I once spent a week doing my dream job.
It all began this past summer. I wanted to go into journalism, and I needed work experience. I emailed each and every single newspaper, magazine, tabloid and broadsheet I could think of, and surely enough, the Financial Times were the only ones to bother with an answer: no. They only took people with actual degrees. I huffed and puffed, and begged and promised enough for them to reconsider and finally say yes. I still, to this day, do not understand how I managed to change their minds.
Flash forward 2 months, and there I was, strutting my way across Southwark Bridge, with an air of self-importance, on my way to the big shiny FT building. Donning that day's unread issue of the FT in one hand and the most expensive-looking handbag I owned in the other, I made my way into the massive building. I thought I'd stumbled onto the set of The Devil Wears Prada. There were people buzzing around everywhere, marching along as if on a mission to save the world. Take-away coffee cups, photocopies and past issues of the salmon-coloured newspaper were all over the place. I never wanted to leave: it was exactly what I had hoped it would be, and so much more.
On my first day, I was allowed to sit in on the editorial meeting. All the chief editors for all the different departments and the editor of the entire newspaper were there. The Bigshot Editor of the whole thing used this time to quietly and calmly pull out the big guns to either rip people to pieces for their shit work or praise them for their genius. I sat in the corner, giggling away on the inside, as they all sat there, waiting for their turn. It felt a bit like judgement day!
I spent the rest of the day going on a tour of the various identical-looking floors, visiting all the different departments. I was given a 2-hour IT training session which taught me about the production line of an article. Let me tell you this, it's not easy. From putting in bloody hyperlinks for the website edition of an article, to making sure you keep in line with the word-limit, it was a trek and a half.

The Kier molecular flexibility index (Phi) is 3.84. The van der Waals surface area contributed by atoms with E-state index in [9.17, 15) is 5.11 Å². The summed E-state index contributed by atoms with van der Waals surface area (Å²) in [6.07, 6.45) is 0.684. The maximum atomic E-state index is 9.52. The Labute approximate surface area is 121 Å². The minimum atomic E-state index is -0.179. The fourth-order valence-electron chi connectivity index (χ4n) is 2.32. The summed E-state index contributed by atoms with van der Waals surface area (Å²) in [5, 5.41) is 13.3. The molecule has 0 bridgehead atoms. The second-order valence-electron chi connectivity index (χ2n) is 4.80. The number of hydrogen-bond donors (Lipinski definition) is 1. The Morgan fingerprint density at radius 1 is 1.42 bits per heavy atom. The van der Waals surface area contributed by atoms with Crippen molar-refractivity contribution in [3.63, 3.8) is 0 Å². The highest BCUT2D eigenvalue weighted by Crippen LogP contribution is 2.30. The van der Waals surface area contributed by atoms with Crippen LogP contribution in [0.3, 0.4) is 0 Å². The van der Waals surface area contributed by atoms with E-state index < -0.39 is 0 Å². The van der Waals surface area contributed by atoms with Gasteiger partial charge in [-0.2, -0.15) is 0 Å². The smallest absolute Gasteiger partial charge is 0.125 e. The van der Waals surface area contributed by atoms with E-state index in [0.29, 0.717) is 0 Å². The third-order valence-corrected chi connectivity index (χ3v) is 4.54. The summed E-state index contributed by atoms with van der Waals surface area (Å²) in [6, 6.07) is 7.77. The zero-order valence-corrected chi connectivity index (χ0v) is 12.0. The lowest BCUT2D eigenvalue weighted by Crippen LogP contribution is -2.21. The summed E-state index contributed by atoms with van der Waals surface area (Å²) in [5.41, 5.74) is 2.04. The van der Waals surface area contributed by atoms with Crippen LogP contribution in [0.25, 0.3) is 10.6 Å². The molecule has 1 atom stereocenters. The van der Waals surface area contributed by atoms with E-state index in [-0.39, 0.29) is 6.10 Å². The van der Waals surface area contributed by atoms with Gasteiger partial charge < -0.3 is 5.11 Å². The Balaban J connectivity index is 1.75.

I spent that afternoon shadowing the editor of one of the departments. Now, this bit here was the most interesting of all. Although I didn't have any tasks to undertake, I was still given a desk right by the editor, with my two personal computers to go with it. Because, you know, it would be ridiculous to have one computer only... The editor was quite a character, maybe even my favourite... She was a fidgety woman, constantly chewing on a new piece of gum, and always smiling. She sat, comfortable in her swivel chair, with her five empty cups of tea. That day though, she and her right-hand man were in a bit of a pickle: they were short of stories to write about. She explained to me that the day usually started off slowly, and gradually the pace sped up, as time neared to the printing hour. She apologised profusely for my having to be there at "such a quiet time"; they usually had more stories than they could manage. I was just happy to be there, watching them struggle to get their reporters to find something of greater substance to write about. When I left the office that day, she gave me a photocopy of what the issue would look like once it was finished. It still had some major blanks in it, but I pretty much got a preview of the next day's paper. Key word there: pre. I was that important.
In the days that followed, I sat in on the recording and editing of the newspaper's weekly podcast. The man who showed me the ropes was called Rob and he was lovely. We had some good banter about the journalism industry, Rupert Murdoch, my A-Levels, his daughters, and how great the FT really was. Turns out, the FT is the greatest newspaper in the world. Its standards are virtually incomparable to any other newspaper around. Reporters get a massive bollocking if they can't back up what they write with at least 3 reliable sources. Now that, ladies and gentlemen, is a newspaper I hope to one day work for.
On my last day, I was finally allowed to write. I was quite surprised that they had bestowed upon me such responsibility. Obviously, they would edit and probably completely change whatever I came up with, to adjust to FT standards, but I mean still: writing for the FT while on my week-long work experience?! That's got to get me some brownie points! They provided me with the material I had to write about and the number for a man I needed to contact to get a quote I could use. So I sat at my desk, furiously writing away about new banking regulations, almost believing I actually knew all about it.
The biggest achievement of my life so far ensued: I opened up the FT the next day, and there, on page 3, was my tiny little article (having survived a few tweaks), with my name printed in block letters at the bottom.
I left the FT sad it was over, but over the moon that it had even happened.
Thank you Financial Times, I hope to be able to do it again some time.